Essentially, a helles is an even lighter version of the German pils. It is made using the same malts, hops, and type of yeast. The only difference is the presence of hops on the palate: While a German pils, no matter the region it comes from, carries at least a slight bite, a helles does not place much emphasis here. This lager is definitely aromatic in its hops. However, its flavor profile is wonderfully balanced, sweeter, and welcoming. Also, because the character of a helles depends more on technique, the final ABV range is wider than a pils. The alcohol content of helles lagers can fall between 4.7% and 5.4%.


The Kölsch is not only a very popular German beer; it's a beer style you will most likely find at your local craft brewery all year long. It is basically a cross between an ale and a lager. It is made with the same malts and hops as a German pils or helles, but uses ale instead of lager yeasts and is brewed at cooler temperatures for an extended period before clarification (via van Paepeghem).

The Kölsch originally comes from the city of Cologne. According to van Paepeghem, in 1986, local brewers actually established the Kölsch Convention to solidify the qualifications required for a beverage to be classified as a Kölsch beer. They generally contain an average amount of alcohol, typically between 4.4% and 5.2%.

Ales are normally made at higher temperatures, so this blend of brewing methods results in a unique beer that's really one of a kind. It's light, dry, and mild in malt, but it also carries subtleties of spicy hops and notes of fruity flavors. The Kölsch is approachable to any beer drinker and definitely worth a try.


You've probably encountered a beer labeled as a "Weissbier." According to van Paepeghem, this is an umbrella term: "Weissbier" refers to any beer made with wheat. There are many styles of this beverage, including dunkelweiss, weizenbock, kristalweiss, and, the most popular, hefeweizen.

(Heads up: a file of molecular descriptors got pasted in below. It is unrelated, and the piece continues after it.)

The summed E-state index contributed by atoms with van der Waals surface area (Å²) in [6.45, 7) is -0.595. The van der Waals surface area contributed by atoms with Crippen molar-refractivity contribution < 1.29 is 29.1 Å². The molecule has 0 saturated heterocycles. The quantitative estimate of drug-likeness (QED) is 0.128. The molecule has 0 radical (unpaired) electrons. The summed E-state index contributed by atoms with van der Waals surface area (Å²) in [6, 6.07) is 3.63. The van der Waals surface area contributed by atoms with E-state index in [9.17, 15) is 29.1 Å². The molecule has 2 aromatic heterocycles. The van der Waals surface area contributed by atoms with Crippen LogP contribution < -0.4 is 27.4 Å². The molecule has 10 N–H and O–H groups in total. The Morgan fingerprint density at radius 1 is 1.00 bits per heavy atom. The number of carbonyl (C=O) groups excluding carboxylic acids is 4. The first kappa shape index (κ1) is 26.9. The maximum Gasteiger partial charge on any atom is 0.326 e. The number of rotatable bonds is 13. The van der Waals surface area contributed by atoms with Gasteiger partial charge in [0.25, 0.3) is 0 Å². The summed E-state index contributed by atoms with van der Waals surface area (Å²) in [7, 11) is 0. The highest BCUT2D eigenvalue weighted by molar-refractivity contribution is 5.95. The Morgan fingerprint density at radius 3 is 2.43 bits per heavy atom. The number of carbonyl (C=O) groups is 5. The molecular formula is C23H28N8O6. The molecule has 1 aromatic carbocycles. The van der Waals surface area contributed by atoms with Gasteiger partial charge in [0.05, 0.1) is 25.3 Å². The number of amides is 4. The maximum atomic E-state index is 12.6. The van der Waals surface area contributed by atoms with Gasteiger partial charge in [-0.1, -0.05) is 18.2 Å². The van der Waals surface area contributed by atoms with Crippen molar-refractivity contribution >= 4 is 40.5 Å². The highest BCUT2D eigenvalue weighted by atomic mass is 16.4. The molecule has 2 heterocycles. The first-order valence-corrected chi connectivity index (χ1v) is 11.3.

Hefeweizen is a relatively modern type of German beer. Although wheat has been used for brewing the drink for centuries, weissbiers were typically reserved for Bavarian royalty. In the middle of the 20th century, hefeweizens became widely available in Germany and beyond (per van Paepeghem). These beers are made with 50% wheat and 50% pilsner malt. They are brewed with low amounts of hops and then fermented warm with weizen yeast before being keg-conditioned. This means that the beer is re-fermented and naturally accumulates its carbonation, as opposed to the usual method of forcing carbonation into it.

Hefeweizens are a super drinkable, soft beverage with a mild malt and creamy taste. The light, floral hops balance the malt with a subtle sweetness carried by the fruity yeast aromas. Because of the keg conditioning, these beers are highly carbonated, which means they are highly refreshing. Hefeweizens are hazy and pale in appearance and normally contain an ABV between 4.3% and 5.6%.


Just like how all hefeweizens are weissbiers, but not all weissbiers are hefeweizens, all goses are sours, but not all sours are goses. Gose dates back to the 18th century and is associated with the cities of Goslar and Leipzig (per van Paepeghem). It is made with pilsner and wheat malts, low hops, coriander, and salt. This is what separates a gose from a regular sour: the salinity. It is traditionally fermented with a blend of ale yeast and lactobacillus bacteria to produce low amounts of lactic acid, the typical method for all sour ales.